The report highlights an alternative approach of looking at dependency, focusing on the ratio of those who are inactive to active in the labor market for the whole adult population. In a world of increasing longevity, traditional measures of old-age dependency, which define working-age population with an artificial age cut-off (usually 64), become outdated. Also, they ignore the fact that many of those of working age are not actually working. By increasing labor force participation of currently underrepresented groups, such as, among the 50+, the low educated individuals and minority women, Latvia can go a long way to make up for falling numbers of labor market entrants.
Attaining this outcome and ensuring continued economic growth and fiscal sustainability can only be possible with enabling policies. These are, among others: (1) preserving working capacity at older ages by promoting healthy lifestyles and adapting workplaces and practices to an older workforce, and supporting efforts to increase productivity at all ages; (2) reducing employer biases against older adults through information campaigns and increased exposure to positive examples, (3) making child and elder care more available and affordable to alleviate the care burden, especially on women, (4) preparing for growing demand for adult education and training from employers and employees as the structural change in the economy continues; (5) improving availability and coverage of prevention and treatment programs, particularly for cardiovascular diseases and cancer; and (6) rebalancing the size of generations over the longer term, in part through continued support of families’ aspirations to have more children.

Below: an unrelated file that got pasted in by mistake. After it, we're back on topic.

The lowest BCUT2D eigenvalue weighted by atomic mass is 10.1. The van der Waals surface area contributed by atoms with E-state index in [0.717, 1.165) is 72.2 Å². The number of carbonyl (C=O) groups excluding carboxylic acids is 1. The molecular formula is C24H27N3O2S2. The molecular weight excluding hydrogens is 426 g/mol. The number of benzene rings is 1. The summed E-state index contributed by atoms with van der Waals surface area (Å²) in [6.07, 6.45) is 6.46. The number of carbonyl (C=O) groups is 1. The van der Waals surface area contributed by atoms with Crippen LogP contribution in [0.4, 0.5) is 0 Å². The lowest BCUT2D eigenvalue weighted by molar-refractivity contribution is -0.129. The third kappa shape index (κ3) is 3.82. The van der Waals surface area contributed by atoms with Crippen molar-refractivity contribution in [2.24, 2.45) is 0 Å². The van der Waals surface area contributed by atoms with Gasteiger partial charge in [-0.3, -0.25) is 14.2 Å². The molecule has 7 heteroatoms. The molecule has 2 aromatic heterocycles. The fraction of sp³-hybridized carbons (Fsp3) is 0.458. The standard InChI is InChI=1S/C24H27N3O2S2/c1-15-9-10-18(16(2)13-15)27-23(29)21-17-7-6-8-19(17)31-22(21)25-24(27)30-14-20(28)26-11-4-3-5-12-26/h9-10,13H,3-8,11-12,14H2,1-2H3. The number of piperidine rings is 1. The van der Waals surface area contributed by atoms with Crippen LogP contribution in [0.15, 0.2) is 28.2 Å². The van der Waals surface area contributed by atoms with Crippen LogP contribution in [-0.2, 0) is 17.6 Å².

Responding to aging challenges would require more spending on critical programs. Since Latvians have limited private savings, there is a larger role for public provision at least in the immediate future. But this will entail economic benefits. For example, raising public spending on preventive and primary health care could bring more Latvians into the labor market. Providing more eldercare and continuing the expansion of quality preschool childcare could stimulate female labor force participation. Ensuring that future retirees have a pension that protects them from poverty may be costly, but worthwhile. The agenda is multi-sectoral and complex and involves action on the side of individuals, employers, civil society, and the Government of Latvia. But it holds the promise of Latvians achieving lives that are not only longer but also healthier, more productive, and more economically secure.